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February 1914


Author Affiliations


From the Hospital of the Rockefeller Institute for Medical Research, New York.

Arch Intern Med (Chic). 1914;XIII(2):298-313. doi:10.1001/archinte.1914.00070080123006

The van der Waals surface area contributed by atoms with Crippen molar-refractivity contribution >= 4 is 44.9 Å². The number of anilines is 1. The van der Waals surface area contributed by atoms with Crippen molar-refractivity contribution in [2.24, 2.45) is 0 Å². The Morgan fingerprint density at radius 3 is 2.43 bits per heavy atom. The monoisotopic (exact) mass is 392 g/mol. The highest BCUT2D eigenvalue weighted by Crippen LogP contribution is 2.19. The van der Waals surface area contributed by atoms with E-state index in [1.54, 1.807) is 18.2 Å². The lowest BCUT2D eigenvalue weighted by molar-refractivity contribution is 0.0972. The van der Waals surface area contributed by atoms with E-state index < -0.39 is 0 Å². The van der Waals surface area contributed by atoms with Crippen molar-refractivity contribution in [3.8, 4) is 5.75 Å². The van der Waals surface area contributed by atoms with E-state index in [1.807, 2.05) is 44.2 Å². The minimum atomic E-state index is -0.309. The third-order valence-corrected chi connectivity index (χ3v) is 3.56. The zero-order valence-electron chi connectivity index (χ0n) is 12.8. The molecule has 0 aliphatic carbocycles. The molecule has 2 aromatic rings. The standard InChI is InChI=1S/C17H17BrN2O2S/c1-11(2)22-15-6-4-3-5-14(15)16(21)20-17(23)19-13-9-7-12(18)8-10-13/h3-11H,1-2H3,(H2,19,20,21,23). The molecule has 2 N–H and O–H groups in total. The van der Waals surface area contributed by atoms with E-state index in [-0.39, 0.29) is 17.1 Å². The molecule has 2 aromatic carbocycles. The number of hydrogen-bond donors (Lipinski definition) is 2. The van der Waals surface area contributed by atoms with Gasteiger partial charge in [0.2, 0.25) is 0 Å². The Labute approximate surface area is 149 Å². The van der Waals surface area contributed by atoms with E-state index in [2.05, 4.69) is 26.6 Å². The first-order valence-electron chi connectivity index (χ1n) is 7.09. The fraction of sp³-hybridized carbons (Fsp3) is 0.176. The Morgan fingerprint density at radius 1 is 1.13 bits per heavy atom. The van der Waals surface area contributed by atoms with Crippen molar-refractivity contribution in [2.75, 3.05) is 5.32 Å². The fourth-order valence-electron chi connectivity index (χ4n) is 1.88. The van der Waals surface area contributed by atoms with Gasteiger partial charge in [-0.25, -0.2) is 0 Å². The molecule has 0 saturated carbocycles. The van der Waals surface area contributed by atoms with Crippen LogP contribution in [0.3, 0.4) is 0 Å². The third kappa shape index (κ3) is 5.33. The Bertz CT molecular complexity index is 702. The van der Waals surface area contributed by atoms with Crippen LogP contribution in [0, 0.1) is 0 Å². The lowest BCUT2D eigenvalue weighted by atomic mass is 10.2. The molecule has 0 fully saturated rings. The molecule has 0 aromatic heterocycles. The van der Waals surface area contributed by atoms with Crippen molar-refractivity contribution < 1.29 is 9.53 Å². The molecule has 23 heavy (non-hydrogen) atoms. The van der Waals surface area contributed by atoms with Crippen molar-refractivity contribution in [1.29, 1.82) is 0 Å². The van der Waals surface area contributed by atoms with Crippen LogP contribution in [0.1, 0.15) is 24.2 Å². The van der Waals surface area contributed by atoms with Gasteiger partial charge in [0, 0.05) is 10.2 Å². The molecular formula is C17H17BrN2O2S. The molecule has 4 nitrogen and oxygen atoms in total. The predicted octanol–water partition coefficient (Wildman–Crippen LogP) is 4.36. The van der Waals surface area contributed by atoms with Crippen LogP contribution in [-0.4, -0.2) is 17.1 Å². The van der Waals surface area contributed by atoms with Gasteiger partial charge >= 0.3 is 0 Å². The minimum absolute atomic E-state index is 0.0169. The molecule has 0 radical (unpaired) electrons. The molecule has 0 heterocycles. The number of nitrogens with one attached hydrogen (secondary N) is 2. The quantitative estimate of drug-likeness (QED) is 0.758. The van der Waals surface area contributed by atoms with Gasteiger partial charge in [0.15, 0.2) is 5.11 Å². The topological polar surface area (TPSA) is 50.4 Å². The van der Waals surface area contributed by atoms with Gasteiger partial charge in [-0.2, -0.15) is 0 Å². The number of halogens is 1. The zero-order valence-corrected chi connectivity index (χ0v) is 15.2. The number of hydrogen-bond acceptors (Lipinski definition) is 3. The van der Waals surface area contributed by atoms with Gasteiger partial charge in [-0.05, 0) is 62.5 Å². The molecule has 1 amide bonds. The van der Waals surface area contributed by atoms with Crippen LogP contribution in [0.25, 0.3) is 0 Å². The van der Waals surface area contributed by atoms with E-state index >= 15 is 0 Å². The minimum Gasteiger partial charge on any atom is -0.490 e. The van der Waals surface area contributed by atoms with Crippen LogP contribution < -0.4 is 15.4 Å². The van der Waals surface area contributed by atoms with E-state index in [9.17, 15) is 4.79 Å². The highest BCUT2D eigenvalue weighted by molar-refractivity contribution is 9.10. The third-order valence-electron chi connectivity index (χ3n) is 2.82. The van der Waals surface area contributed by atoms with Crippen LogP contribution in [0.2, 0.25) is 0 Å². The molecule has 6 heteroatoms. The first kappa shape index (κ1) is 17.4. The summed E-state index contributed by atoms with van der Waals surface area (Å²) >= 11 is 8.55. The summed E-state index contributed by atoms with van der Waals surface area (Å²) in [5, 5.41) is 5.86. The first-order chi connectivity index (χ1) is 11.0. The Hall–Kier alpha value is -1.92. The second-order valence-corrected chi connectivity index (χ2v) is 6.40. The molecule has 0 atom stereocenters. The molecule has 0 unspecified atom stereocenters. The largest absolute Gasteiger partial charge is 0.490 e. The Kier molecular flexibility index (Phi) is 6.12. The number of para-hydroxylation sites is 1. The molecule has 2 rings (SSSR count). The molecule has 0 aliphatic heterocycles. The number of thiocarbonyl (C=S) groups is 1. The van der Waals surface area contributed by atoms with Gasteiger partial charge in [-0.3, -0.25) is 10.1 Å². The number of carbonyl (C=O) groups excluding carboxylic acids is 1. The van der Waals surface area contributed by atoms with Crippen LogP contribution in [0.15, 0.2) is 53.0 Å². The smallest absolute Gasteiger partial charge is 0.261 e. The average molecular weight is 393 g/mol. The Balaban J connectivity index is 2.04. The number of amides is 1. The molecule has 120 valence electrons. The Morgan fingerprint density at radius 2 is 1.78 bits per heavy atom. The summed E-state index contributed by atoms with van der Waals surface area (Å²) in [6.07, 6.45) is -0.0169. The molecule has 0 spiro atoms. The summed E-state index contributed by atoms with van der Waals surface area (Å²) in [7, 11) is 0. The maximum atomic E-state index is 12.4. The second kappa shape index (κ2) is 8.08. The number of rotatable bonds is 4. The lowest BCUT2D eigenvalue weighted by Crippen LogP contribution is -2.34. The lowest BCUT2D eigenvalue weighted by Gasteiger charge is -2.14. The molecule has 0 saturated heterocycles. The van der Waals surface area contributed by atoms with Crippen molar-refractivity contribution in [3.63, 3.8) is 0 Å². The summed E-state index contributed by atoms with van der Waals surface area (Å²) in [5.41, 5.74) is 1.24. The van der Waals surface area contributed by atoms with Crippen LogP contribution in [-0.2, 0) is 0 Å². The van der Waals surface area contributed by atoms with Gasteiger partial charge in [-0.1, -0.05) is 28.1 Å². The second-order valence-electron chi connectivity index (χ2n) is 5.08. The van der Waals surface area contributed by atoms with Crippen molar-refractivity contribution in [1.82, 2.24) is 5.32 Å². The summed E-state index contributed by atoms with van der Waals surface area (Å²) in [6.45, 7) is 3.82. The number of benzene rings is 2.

The abnormalities of the cardiac mechanism which are responsible for various forms of cardiac arhythmia and disturbances in cardiac rate are now well understood, and have been especially well demonstrated by means of the string galvanometer. The analysis of disturbances of the cardiac mechanism, although of ever increasing diagnostic and therapeutic importance, is a field for original investigation which is fast losing its fertility. On the other hand, large problems lie before us in determining the essential causes of these cardiac disturbances. The progress of the treatment of cardiac disorders will be accelerated by the discovery of the now unknown changes, either within the heart or outside of it, which are responsible for these abnormalities of the cardiac mechanism. This is especially true of the large group of disorders characterized by disturbances in the generation of stimuli of the heart beat. These disturbances may predominate either

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